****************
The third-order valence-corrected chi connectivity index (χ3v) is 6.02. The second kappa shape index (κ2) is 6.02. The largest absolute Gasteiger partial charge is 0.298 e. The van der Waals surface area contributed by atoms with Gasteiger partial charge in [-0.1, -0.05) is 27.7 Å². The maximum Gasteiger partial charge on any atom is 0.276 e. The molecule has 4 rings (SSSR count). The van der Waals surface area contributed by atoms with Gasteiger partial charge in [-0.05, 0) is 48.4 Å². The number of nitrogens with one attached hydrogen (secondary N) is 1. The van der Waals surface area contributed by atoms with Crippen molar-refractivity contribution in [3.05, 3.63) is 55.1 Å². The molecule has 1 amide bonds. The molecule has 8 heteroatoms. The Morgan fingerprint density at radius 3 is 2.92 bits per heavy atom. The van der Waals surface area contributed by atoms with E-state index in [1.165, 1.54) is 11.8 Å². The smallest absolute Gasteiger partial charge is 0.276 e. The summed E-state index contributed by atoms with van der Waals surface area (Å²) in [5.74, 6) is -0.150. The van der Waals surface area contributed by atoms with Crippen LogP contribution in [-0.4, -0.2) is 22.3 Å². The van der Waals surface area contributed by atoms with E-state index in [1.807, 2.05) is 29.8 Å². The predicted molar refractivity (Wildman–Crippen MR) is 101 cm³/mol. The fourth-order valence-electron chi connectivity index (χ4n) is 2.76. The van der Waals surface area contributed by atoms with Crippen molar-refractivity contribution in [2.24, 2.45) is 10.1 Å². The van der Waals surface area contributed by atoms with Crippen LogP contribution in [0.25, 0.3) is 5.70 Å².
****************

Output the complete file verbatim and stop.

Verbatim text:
The third-order valence-corrected chi connectivity index (χ3v) is 6.02. The second kappa shape index (κ2) is 6.02. The largest absolute Gasteiger partial charge is 0.298 e. The van der Waals surface area contributed by atoms with Gasteiger partial charge in [-0.1, -0.05) is 27.7 Å². The maximum Gasteiger partial charge on any atom is 0.276 e. The molecule has 4 rings (SSSR count). The van der Waals surface area contributed by atoms with Gasteiger partial charge in [-0.05, 0) is 48.4 Å². The number of nitrogens with one attached hydrogen (secondary N) is 1. The van der Waals surface area contributed by atoms with Crippen molar-refractivity contribution in [3.05, 3.63) is 55.1 Å². The molecule has 1 amide bonds. The molecule has 8 heteroatoms. The Morgan fingerprint density at radius 3 is 2.92 bits per heavy atom. The van der Waals surface area contributed by atoms with E-state index in [1.165, 1.54) is 11.8 Å². The smallest absolute Gasteiger partial charge is 0.276 e. The summed E-state index contributed by atoms with van der Waals surface area (Å²) in [5.74, 6) is -0.150. The van der Waals surface area contributed by atoms with Crippen LogP contribution in [-0.4, -0.2) is 22.3 Å². The van der Waals surface area contributed by atoms with E-state index in [1.807, 2.05) is 29.8 Å². The predicted molar refractivity (Wildman–Crippen MR) is 101 cm³/mol. The fourth-order valence-electron chi connectivity index (χ4n) is 2.76. The van der Waals surface area contributed by atoms with Crippen molar-refractivity contribution in [2.24, 2.45) is 10.1 Å². The van der Waals surface area contributed by atoms with Crippen LogP contribution in [0.25, 0.3) is 5.70 Å².